I’ve just gave the bees their first Apiguard tray, which will start the end of summer Varroa treatment in preparation for winter. I’m a little early this year but as I tend to be late so this year I choose to be early. It is also quit convenient to start the treatment on the first day of the month which coincidentally happens to be a Saturday, perfect. So the tray will need to be replaced on the 14th and the second and last tray will stay with the bees till they are finished with the stuff.
Although I will probably remove the tray beginning of the next month, assess the hive and start feeding soon after, perhaps in the middle of august. That should give me and the bees plenty of time to complete the winter preparations before the weather starts to deteriorate.
I’m borrowing a honey super from a fellow beekeeper (I tend to not paint flowers on my hives…) as my super has vanished from the apiary. It looks like the colony that was in this hyve has either died or the beekeeper found a more suiting hive…
First time going into winter with just one hive….we’ll see.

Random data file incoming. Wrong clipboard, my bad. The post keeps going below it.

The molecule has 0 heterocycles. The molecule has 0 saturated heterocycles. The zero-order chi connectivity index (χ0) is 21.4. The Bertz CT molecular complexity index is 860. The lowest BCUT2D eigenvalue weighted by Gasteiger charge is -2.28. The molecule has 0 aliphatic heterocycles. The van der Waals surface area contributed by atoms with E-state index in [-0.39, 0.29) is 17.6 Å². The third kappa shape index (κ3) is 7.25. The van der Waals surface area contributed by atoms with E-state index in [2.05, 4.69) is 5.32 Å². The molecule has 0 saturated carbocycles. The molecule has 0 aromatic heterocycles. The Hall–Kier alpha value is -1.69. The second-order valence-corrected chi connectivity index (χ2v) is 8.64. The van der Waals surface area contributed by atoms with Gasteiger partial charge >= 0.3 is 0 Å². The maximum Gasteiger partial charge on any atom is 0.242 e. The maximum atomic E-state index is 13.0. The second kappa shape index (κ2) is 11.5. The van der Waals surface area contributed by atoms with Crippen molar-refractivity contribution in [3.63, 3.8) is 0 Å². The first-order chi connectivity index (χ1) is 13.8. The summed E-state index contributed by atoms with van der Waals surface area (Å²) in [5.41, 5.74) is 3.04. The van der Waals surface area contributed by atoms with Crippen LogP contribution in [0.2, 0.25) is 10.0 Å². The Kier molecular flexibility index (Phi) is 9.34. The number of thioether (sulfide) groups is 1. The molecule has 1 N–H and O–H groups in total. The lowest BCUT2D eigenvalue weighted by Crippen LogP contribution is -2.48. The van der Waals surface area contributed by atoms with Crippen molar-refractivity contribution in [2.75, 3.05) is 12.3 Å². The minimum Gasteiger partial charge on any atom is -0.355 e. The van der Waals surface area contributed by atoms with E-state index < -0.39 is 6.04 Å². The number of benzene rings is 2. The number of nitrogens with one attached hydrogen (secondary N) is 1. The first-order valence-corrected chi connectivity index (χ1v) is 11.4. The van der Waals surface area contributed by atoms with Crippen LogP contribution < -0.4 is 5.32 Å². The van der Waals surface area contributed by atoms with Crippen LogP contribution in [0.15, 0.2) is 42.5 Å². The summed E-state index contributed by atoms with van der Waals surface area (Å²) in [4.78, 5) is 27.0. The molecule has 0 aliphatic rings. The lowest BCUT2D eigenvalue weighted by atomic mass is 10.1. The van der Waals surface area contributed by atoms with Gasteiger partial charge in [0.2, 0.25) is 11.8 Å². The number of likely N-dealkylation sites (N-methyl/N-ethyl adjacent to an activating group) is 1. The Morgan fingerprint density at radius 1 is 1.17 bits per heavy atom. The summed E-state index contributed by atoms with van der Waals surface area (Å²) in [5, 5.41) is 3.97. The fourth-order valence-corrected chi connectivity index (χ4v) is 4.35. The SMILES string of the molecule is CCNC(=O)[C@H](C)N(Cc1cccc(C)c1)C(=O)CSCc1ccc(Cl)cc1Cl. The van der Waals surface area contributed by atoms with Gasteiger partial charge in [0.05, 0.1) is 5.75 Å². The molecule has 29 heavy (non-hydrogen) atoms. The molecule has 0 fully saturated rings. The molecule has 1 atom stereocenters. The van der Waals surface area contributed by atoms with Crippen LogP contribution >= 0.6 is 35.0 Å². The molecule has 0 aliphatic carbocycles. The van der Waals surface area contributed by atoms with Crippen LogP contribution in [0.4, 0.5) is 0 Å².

I’m using a, for me, new tool in my effort to combat varroa in my colonies, apiguard. You place a “serving” of apiguard on top of the top bars of the frames and leave it there for two weeks and repeat.
Worker bees climb into the Apiguard tray, remove the gel as a hive-cleaning behaviour and distribute it throughout the colony. The gel sticks to the bees’ body hairs and, as the bees move through the hive, particles are left throughout the hive. The worker eventually throws out the gel it is carrying, but the traces remain until they too are removed later.
The gel acts like a slow thymol release agent. Thymol is a naturally occurring substance that has proven to work as an anti varroa agent as well as being an antimicrobial and fungicidal substance. Seeing my earlier experience with formic acid, this perhaps is a good alternative. Although I forgot to place a bottom board in the hives to see the varroa drop, thus making it hard to compare it to the formic acid treatment. But perhaps I’ll see less varroa in December when I treat with oxalic acid because of this treatment.
You do need to be done with your honey harvest because the thymol will also dissolve into the honey giving it a distinctly unpleasant taste. You should also not feed the bees while giving this treatment because the bees will be to busy with storing the feed syrup to disperse the thymol gel.
Otherwise Sif and Artemis are looking good. Next on the todo list is judging the fitness of the colonies in the light of winter survival. Will need to asses their size and food supply to estimate how much feeding they will need.